Posts Tagged “Community”
Voices of Impact: Accanto Health’s EDI Advisory Council
At Accanto Health, we are committed to fostering a culture of acceptance and respect for staff and clients alike. Our Equity, Diversity, and Inclusion (EDI) Council, led by an EDI Advisory Council, guides us in upholding these values and enacting meaningful change within our organization and beyond.
Today, we are thrilled to highlight the passion of several members of our EDI Advisory Council. These staff, representing both The Emily Program and Veritas Collaborative brands, are at the forefront of the Council’s work to advocate for change, create safe spaces, amplify marginalized voices, and celebrate diversity and community. Their voices are a testament to the spirit of our EDI Council in action.
Honoring Juneteenth: A Q&A with The Emily Program’s QuJane` Gordon-Gulley
As we celebrate the second anniversary of the Juneteenth federal holiday, we recognize how the Black community continues to fight for true racial equity in America. Solidarity and action behind the observance of Juneteenth are crucial for dismantling the systemic injustices and oppressive cultural discriminations facing Black Americans.
In this blog, QuJane` Gordon-Gulley, LPCC-S, a therapist at The Emily Program’s Cleveland Outpatient site, discusses Juneteenth’s historical and personal significance and shares stories illustrating the role that food freedom has played in shaping her culinary practices and connecting her with her heritage. QuJane`leaves us with a Sweet Potato Pie recipe inspired by longtime honored family traditions and ancestral guidance.
How to Support LGBTQIA+ Individuals with Eating Disorders
June is Pride Month, a time to celebrate the LGBTQIA+ community and sexual and gender diversity. Members of the community and allies unite in pride and solidarity to recognize, honor, and uplift the voices of lesbian, gay, bisexual, transgender, and queer and/or questioning people.
As we honor the LGBTQIA+ community this month and beyond, we must also commit to better understanding and addressing the issues it faces. One such issue is eating disorders, which affect LGBTQIA+ people at disproportionately high rates.
In this article, we explore eating disorders in the LGBTQIA+ community and offer ways to support affected community members during Pride and throughout the year.
Introducing our Integrated Equity, Diversity, and Inclusion (EDI) Council
At The Emily Program, Veritas Collaborative, and our parent company Accanto Health, our care extends beyond eating disorders. We care for people—those we serve and those we work with. We share a firm belief that each person belongs here, understanding that diversity in identity, experience, and perspective is critical to our work. In our relationships with colleagues and clients, we value trust, respect, and a commitment to inclusion.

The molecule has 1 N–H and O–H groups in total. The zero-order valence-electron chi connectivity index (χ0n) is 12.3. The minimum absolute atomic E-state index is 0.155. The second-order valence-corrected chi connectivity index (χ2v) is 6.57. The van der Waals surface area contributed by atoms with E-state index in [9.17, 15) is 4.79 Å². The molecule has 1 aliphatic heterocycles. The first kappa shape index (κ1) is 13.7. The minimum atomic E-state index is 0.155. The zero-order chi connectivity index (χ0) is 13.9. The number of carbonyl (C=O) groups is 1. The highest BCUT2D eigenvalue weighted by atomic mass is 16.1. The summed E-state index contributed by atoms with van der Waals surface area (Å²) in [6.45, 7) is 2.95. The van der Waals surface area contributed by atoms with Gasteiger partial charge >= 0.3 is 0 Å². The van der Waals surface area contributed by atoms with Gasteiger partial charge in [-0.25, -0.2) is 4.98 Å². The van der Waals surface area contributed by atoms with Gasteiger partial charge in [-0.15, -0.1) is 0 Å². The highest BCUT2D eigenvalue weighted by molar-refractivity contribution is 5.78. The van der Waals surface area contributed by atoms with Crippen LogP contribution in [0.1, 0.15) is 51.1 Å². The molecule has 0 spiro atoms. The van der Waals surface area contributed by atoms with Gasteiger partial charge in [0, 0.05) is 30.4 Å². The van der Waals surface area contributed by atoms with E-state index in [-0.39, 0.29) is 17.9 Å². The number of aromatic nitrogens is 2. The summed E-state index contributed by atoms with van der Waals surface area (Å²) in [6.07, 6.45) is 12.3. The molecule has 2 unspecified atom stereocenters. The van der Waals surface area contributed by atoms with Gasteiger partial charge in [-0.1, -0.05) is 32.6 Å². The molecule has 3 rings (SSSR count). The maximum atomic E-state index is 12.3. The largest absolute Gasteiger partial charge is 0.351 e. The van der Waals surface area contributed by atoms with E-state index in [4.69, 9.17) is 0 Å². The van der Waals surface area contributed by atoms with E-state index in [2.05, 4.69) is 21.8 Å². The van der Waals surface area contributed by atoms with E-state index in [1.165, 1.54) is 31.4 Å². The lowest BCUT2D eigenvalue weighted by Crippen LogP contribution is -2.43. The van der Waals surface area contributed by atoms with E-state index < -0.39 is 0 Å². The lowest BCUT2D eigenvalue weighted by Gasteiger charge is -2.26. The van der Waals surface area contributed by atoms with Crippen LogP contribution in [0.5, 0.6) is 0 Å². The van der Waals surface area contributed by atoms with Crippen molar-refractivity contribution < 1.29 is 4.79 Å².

This commitment is a shared responsibility. Helping us ensure that our values are reflected in our practices and policies is Accanto Health’s Equity, Diversity, and Inclusion (EDI) Council. With staff from both The Emily Program and Veritas Collaborative, the EDI Council plays an essential role in advancing meaningful change both internally and externally.
Participate in World Eating Disorders Action Day
Each June, members of the eating disorder community unite to recognize World Eating Disorders Action Day (WEDAD). People experiencing eating disorders firsthand, along with the friends, families, providers, researchers, and policymakers who support them, rally across the globe around a common goal of understanding, connection, and healing.
We invite you to join us this year. Here are five actions you can take today to support eating disorder awareness, education, and recovery.
A Message from Dave Willcutts — CEO of The Emily Program
To our communities, friends, and colleagues:
The events that have occurred in the Twin Cities and across the nation are heartbreaking. The Emily Program is a member of the communities in which we live, work, and serve. We stand in solidarity with the community’s call for change and we are seeking ways we can listen, learn, and participate to fight systemic racism and injustice.
We have been asked about concrete actions that we are taking, so I will share that here. I want to emphasize that this is the beginning of our response; it is not a one-time response. There is a necessity for real action to have a real impact across the country, and we, as an employer, as community members, and as caregivers play a critical role in that action and the extent of its impact.
What I describe below is what we’re doing today. Over the coming days and weeks, we must listen, learn and open up to understanding, so that the plans we make, the actions we take, the participation we engage in is effective and informed. We don’t want to see the impact fall short, as so often seems to be the result.